"DESIGNERS ENJOY DESIGNING
The practicalities of the design-based Ph.D (or Ph.D's generally in the creative arts) often fails to recognise the wider needs of the researcher who would typically have bachelors and masters degrees in their field and where the structure of their degree programme(s) would have been practice-based i.e. they have considerable prior history of creative practice; they enjoy creative practice; and they may well miss the fulfilment of creative practice if none was undertaken during a three to five year full time Ph.D.
STUDENTS NEED TUTORS THAT CAN DESIGN
Practice-based learning at undergraduate and masters level requires a significant taught input by competent practitioners. It is all too common for academics to loose or fail to develop capability in practice as they move through an academic career that is based on teaching and research. The typical route by which full-time academics with a practitioner background acquire a Ph.D is through part-time study. In order to maintain competence as a practitioner for the benefit of students, there is a case to encourage the use of practice in staff Ph.D's.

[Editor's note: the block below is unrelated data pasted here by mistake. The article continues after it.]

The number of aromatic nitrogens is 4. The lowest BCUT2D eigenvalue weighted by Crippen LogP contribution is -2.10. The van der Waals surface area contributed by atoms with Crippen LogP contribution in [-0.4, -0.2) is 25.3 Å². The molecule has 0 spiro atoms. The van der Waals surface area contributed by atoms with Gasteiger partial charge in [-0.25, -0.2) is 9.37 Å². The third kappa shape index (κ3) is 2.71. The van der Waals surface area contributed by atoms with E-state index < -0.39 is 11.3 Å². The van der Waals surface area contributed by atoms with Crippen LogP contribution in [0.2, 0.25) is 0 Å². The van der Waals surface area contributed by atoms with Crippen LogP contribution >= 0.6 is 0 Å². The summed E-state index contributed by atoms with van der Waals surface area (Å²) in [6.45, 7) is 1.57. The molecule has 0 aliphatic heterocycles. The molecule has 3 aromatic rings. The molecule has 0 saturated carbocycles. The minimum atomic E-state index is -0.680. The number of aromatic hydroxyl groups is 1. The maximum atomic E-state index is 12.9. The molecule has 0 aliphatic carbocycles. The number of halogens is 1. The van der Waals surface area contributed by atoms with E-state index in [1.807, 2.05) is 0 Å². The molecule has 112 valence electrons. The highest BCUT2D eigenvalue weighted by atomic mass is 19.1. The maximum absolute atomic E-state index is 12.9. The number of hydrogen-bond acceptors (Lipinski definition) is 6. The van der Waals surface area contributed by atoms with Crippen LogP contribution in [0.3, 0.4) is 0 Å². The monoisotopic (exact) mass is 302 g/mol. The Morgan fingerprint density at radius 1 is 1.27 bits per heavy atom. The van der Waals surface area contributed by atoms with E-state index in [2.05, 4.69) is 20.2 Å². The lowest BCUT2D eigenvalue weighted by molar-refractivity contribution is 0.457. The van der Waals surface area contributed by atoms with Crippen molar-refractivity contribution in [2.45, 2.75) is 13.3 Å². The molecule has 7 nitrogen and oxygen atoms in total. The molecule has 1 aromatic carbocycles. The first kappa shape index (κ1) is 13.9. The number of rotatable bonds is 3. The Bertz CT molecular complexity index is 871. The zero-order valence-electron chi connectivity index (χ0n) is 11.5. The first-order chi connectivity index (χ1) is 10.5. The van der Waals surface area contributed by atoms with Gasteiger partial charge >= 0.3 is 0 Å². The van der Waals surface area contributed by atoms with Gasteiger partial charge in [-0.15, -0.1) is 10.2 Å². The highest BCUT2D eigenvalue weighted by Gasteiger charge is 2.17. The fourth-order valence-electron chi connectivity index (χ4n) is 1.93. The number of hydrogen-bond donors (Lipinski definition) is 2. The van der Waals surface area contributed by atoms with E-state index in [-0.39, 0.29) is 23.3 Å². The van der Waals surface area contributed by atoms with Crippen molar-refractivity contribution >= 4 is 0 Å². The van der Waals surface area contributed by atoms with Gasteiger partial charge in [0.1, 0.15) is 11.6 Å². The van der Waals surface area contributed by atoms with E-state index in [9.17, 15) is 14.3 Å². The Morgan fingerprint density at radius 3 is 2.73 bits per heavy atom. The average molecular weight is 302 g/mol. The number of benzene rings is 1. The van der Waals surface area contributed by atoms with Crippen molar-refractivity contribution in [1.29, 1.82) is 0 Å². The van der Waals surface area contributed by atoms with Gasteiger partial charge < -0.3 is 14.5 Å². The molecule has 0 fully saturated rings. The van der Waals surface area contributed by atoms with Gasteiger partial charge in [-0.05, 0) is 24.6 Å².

RESEARCH OUTCOMES NEED DESIGNING
An unexpected outcome from the author's experience of Ph.D supervision in creative disciplines has been the scenario where professional practice was necessary for the progress of the research. 'Tools' are a popular and relevant outcome from design-based Ph.D's and situations arise where the tool itself must be designed in order to facilitate its validation. It is therefore necessary to consider the use of researcher-practice where practice is not a direct means of the data collection but a process by which research outcomes can progress to validation."